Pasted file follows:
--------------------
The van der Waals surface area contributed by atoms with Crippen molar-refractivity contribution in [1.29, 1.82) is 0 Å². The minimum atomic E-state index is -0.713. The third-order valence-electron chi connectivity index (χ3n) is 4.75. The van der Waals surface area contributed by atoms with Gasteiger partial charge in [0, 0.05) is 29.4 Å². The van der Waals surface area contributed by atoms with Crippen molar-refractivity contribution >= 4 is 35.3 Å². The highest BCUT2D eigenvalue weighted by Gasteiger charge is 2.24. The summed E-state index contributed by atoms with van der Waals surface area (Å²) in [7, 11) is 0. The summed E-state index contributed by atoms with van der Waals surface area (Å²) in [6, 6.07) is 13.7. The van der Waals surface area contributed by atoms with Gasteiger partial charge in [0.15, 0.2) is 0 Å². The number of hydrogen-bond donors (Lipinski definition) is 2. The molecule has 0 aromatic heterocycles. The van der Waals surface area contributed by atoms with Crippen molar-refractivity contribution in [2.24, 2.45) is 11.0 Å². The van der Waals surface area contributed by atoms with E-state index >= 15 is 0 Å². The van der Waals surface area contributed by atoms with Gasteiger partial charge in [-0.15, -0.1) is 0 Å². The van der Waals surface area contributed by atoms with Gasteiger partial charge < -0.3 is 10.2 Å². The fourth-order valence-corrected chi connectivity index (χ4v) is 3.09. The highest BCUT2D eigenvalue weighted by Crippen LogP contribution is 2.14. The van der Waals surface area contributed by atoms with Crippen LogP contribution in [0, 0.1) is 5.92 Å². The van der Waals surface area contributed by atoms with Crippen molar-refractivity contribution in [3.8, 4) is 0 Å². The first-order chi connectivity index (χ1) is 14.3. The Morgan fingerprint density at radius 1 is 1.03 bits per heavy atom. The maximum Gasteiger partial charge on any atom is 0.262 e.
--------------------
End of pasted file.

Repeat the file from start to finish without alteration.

The van der Waals surface area contributed by atoms with Crippen molar-refractivity contribution in [1.29, 1.82) is 0 Å². The minimum atomic E-state index is -0.713. The third-order valence-electron chi connectivity index (χ3n) is 4.75. The van der Waals surface area contributed by atoms with Gasteiger partial charge in [0, 0.05) is 29.4 Å². The van der Waals surface area contributed by atoms with Crippen molar-refractivity contribution >= 4 is 35.3 Å². The highest BCUT2D eigenvalue weighted by Gasteiger charge is 2.24. The summed E-state index contributed by atoms with van der Waals surface area (Å²) in [7, 11) is 0. The summed E-state index contributed by atoms with van der Waals surface area (Å²) in [6, 6.07) is 13.7. The van der Waals surface area contributed by atoms with Gasteiger partial charge in [0.15, 0.2) is 0 Å². The number of hydrogen-bond donors (Lipinski definition) is 2. The molecule has 0 aromatic heterocycles. The van der Waals surface area contributed by atoms with Crippen molar-refractivity contribution in [2.24, 2.45) is 11.0 Å². The van der Waals surface area contributed by atoms with E-state index >= 15 is 0 Å². The van der Waals surface area contributed by atoms with Gasteiger partial charge in [-0.15, -0.1) is 0 Å². The van der Waals surface area contributed by atoms with Gasteiger partial charge < -0.3 is 10.2 Å². The fourth-order valence-corrected chi connectivity index (χ4v) is 3.09. The highest BCUT2D eigenvalue weighted by Crippen LogP contribution is 2.14. The van der Waals surface area contributed by atoms with Crippen LogP contribution in [0, 0.1) is 5.92 Å². The van der Waals surface area contributed by atoms with Crippen molar-refractivity contribution in [3.8, 4) is 0 Å². The first-order chi connectivity index (χ1) is 14.3. The Morgan fingerprint density at radius 1 is 1.03 bits per heavy atom. The maximum Gasteiger partial charge on any atom is 0.262 e.